The AEU acknowledges the state government’s commitment to fulfilling its state election promises of providing an additional 250 teachers and 80 teacher assistants over six years.
AEU Tasmania President Helen Richardson said while the provision of 60 teachers in the first year announced today was welcomed, AEU members wanted the state government to fully understand that Tasmanian education was in crisis.
“More staffing resources need to be ‘front ended’ to ensure Tasmanian children can receive the support they need,” said Helen Richardson, AEU Tasmania President.
“It is disappointing that no additional professional support staff such as School Psychologists, Social Workers and Speech and Language Therapists have been budgeted despite Tasmanian teachers, principals and support staff overwhelmingly calling for it,” said Ms Richardson.
“Tasmanian students urgently need additional professional support staff in schools.
“Increasing numbers of students with high and complex needs are entering our schools, and there’s a critical shortage of professional support staff to meet their needs and there’s nothing in this budget to address this.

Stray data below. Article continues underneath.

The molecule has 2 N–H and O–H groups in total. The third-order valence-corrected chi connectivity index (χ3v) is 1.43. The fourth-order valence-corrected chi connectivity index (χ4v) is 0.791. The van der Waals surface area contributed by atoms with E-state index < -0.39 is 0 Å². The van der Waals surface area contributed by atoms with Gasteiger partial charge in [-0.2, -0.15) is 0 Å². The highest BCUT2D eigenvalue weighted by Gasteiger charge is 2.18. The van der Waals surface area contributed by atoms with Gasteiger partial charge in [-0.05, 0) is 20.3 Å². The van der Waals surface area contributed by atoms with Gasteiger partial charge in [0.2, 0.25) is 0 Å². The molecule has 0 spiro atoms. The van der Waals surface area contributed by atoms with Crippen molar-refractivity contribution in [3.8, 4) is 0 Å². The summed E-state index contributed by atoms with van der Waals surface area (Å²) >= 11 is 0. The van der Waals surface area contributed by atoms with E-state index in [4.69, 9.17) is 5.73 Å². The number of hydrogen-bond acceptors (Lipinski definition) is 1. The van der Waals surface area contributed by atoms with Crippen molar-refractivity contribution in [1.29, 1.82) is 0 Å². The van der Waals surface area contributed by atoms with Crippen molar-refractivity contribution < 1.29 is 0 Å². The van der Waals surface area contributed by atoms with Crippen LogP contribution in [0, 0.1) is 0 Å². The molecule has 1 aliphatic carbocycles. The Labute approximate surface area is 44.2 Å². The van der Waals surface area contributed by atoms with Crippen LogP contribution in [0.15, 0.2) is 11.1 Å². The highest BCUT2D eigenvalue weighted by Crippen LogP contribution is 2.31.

“We are disappointed that the government has only budgeted for a 2% wage increase because this does not allow for good faith bargaining and means Tasmanian teachers will continue to be the lowest paid in the country.
“The Hodgman Government states it wants Tasmania to lead the nation in education but is prepared to let our teachers and Principals be the lowest paid in the nation.
“The increased infrastructure spending will be welcomed by those school communities that stand to benefit but if we want to lift education outcomes we need additional staff to get the best learning outcomes for our kids.
“Tasmanian students need high quality educators to give them the individual attention and support they need, which will make a big difference to their educational outcomes.
“We need to value our Principals as educational leaders in our schools and communities, and address issues around health and wellbeing.
“Taking Principals off the staffing quota will allow for more time focussed on their core job of teaching and learning and managing the school.
“We applaud the government for removing the teaching component of 15 Principals. This will go some way in addressing the excessive workloads which are affecting their health and well-being. However, we would like to see all 90 Principals taken off the staffing quota in the immediate future.
“We welcome the announcement of the state government’s commitment to improving TasTAFE governance and welcome additional funding for TasTAFE as recognition that they are centres of excellence.”